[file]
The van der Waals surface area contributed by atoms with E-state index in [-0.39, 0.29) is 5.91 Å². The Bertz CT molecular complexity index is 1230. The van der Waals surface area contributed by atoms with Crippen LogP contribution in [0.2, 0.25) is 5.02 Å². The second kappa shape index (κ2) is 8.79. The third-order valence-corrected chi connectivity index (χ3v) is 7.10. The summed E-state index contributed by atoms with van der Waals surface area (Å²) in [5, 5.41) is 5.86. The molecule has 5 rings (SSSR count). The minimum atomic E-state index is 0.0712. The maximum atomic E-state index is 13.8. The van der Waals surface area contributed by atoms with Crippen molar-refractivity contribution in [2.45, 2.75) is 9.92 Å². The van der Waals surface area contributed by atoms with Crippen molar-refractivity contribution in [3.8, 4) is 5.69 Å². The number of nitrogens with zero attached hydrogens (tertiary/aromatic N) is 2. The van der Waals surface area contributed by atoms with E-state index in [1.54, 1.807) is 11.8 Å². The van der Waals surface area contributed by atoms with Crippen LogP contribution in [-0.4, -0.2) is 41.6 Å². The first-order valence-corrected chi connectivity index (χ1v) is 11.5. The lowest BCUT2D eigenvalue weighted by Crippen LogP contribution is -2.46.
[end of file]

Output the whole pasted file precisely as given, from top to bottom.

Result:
The van der Waals surface area contributed by atoms with E-state index in [-0.39, 0.29) is 5.91 Å². The Bertz CT molecular complexity index is 1230. The van der Waals surface area contributed by atoms with Crippen LogP contribution in [0.2, 0.25) is 5.02 Å². The second kappa shape index (κ2) is 8.79. The third-order valence-corrected chi connectivity index (χ3v) is 7.10. The summed E-state index contributed by atoms with van der Waals surface area (Å²) in [5, 5.41) is 5.86. The molecule has 5 rings (SSSR count). The minimum atomic E-state index is 0.0712. The maximum atomic E-state index is 13.8. The van der Waals surface area contributed by atoms with Crippen molar-refractivity contribution in [2.45, 2.75) is 9.92 Å². The van der Waals surface area contributed by atoms with Crippen molar-refractivity contribution in [3.8, 4) is 5.69 Å². The number of nitrogens with zero attached hydrogens (tertiary/aromatic N) is 2. The van der Waals surface area contributed by atoms with E-state index in [1.54, 1.807) is 11.8 Å². The van der Waals surface area contributed by atoms with Crippen LogP contribution in [-0.4, -0.2) is 41.6 Å². The first-order valence-corrected chi connectivity index (χ1v) is 11.5. The lowest BCUT2D eigenvalue weighted by Crippen LogP contribution is -2.46.